The Federal Reserve may have to adjust its bond-buying programme to adapt to the enormous issuance of long-dated debt lined up by the Treasury department, strategists say.
Government bond prices dipped on Wednesday, pushing yields up from close to record lows across a range of maturities after the Treasury outlined plans to next week sell a record $112bn of debt maturing in three, 10 and 30 years.
It also announced large increases to the auction sizes of its long-term debt over the next three months to fund the record-setting relief packages passed by US legislators since March and the new stimulus bill currently being hashed out by Congress.
Strategists now warn of potential bond market indigestion if the US central bank does not eventually shift the focus of its bond purchases towards long-term debt.
“The Treasury is increasing pressure on the Fed to extend the duration of their purchases,” said Priya Misra, global head of rates strategy at TD Securities. “It is almost a necessity now. Without that, we could have a messy Treasury market both in terms of functioning and auctions.”
Auction sizes for 10-year bonds will increase by $6bn from the previous quarter to $38bn, the Treasury said on Wednesday, while those for the 20-year and 30-year bond will rise by $5bn and $4bn, respectively.
Taken together with the planned uptick in auction sizes for two-, three- and five-year notes as well as other instruments, the Treasury said that amounted to an additional $132bn of issuance over the next three months compared to the previous period.
Up to now, bond investors have largely ignored the global pick-up in government debt issuance, wagering that it will be offset by central banks’ similarly vast bond-buying programmes.
But the magnitude of the latest issuance increase took market participants by surprise.
Immediately after the announcement, 10-year Treasury prices dropped, sending yields higher from the record low levels reached on Tuesday. The yields on 20- and 30-year bonds also rose, as did those for notes maturing in seven years.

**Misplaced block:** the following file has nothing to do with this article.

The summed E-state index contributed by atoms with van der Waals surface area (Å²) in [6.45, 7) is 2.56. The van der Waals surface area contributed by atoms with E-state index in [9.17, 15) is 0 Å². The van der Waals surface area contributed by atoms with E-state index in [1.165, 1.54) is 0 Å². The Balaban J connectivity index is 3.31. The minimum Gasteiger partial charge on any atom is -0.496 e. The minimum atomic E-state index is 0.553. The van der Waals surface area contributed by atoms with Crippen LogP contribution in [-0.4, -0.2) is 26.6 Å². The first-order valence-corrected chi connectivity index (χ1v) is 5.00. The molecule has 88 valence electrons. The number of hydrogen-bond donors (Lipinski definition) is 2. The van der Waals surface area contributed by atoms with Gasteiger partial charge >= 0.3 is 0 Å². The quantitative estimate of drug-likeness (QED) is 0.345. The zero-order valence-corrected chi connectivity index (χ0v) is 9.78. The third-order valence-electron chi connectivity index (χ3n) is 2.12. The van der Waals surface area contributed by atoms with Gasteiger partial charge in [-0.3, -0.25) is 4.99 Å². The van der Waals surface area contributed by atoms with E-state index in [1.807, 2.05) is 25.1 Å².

At the height of the financial panic in March, the Fed pledged to buy an unlimited quantity of government debt, seeking to tame strains that had emerged in the world’s largest bond market.
Having once purchased as much as $75bn of Treasuries a day, the Fed has since scaled back the pace of its bond-buying. It now buys roughly $80bn a month across all maturities. Analysts say the need to shift purchases is not urgent, but it could become more pressing as the year progresses.
The purchases, coupled with heightened investor demand in the face of a dimming economic outlook, have helped to push Treasury yields to all-time lows, but the coming wave of issuance of longer-dated debt could alter this dynamic, strategists say.
Moreover, they warn that the borrowing estimates put forward by the Treasury — an additional $2.2tn by the end of the year — could swell even further if yet another fiscal stimulus package beyond the one currently under debate is delivered.
Previously, the Treasury had relied on the market for Treasury bills, which mature in one year or less, to meet its borrowing needs, and markets digested the new supply with ease. But, according to Subadra Rajappa, head of US rates strategy at Société Générale, demand for long-dated debt can be spottier.
“The risk is that you may not see demand materialise on an ongoing basis,” Ms Rajappa said, adding that it would help for the Fed to shift out the average maturity of its Treasury holdings.
Jon Hill, a rates strategist at BMO Capital Markets, characterised the Treasury’s auctions increases as “aggressive”, adding that the lacklustre economy provided an even more pressing reason for the Fed to adjust its bond-buying programme.
“[Inflation expectations] are low and the economy is still struggling,” he said. “Back in March and April the Fed was focused on market functioning. Now, things have calmed dramatically but we still need quantitative easing to compress long rates and lower borrowing costs.”